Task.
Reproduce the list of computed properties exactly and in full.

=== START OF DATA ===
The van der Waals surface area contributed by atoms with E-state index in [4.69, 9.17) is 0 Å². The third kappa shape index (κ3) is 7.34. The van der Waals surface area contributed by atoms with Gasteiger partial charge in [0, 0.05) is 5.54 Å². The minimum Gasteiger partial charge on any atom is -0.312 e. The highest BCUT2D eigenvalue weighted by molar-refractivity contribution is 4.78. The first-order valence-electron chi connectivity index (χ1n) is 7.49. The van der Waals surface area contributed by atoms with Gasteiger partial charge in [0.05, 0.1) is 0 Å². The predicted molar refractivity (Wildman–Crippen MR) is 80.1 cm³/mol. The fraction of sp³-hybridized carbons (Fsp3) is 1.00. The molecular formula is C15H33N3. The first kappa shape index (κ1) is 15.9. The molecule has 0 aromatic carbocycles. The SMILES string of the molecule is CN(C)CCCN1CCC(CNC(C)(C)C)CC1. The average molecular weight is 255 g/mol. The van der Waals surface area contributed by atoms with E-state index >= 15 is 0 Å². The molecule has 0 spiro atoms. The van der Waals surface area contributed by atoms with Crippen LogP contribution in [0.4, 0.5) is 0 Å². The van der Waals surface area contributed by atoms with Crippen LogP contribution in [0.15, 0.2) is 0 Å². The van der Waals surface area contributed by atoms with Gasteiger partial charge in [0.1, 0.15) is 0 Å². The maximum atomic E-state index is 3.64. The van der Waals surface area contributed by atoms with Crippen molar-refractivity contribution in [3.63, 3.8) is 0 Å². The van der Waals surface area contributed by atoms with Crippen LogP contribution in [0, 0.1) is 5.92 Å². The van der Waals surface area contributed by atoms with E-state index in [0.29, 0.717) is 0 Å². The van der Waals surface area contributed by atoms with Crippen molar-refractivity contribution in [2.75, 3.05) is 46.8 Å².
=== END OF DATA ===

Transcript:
The van der Waals surface area contributed by atoms with E-state index in [4.69, 9.17) is 0 Å². The third kappa shape index (κ3) is 7.34. The van der Waals surface area contributed by atoms with Gasteiger partial charge in [0, 0.05) is 5.54 Å². The minimum Gasteiger partial charge on any atom is -0.312 e. The highest BCUT2D eigenvalue weighted by molar-refractivity contribution is 4.78. The first-order valence-electron chi connectivity index (χ1n) is 7.49. The van der Waals surface area contributed by atoms with Gasteiger partial charge in [0.05, 0.1) is 0 Å². The predicted molar refractivity (Wildman–Crippen MR) is 80.1 cm³/mol. The fraction of sp³-hybridized carbons (Fsp3) is 1.00. The molecular formula is C15H33N3. The first kappa shape index (κ1) is 15.9. The molecule has 0 aromatic carbocycles. The SMILES string of the molecule is CN(C)CCCN1CCC(CNC(C)(C)C)CC1. The average molecular weight is 255 g/mol. The van der Waals surface area contributed by atoms with E-state index >= 15 is 0 Å². The molecule has 0 spiro atoms. The van der Waals surface area contributed by atoms with Crippen LogP contribution in [0.4, 0.5) is 0 Å². The van der Waals surface area contributed by atoms with Crippen LogP contribution in [0.15, 0.2) is 0 Å². The van der Waals surface area contributed by atoms with Gasteiger partial charge in [0.1, 0.15) is 0 Å². The maximum atomic E-state index is 3.64. The van der Waals surface area contributed by atoms with Crippen molar-refractivity contribution in [3.63, 3.8) is 0 Å². The van der Waals surface area contributed by atoms with Crippen LogP contribution in [0, 0.1) is 5.92 Å². The van der Waals surface area contributed by atoms with E-state index in [0.29, 0.717) is 0 Å². The van der Waals surface area contributed by atoms with Crippen molar-refractivity contribution in [2.75, 3.05) is 46.8 Å².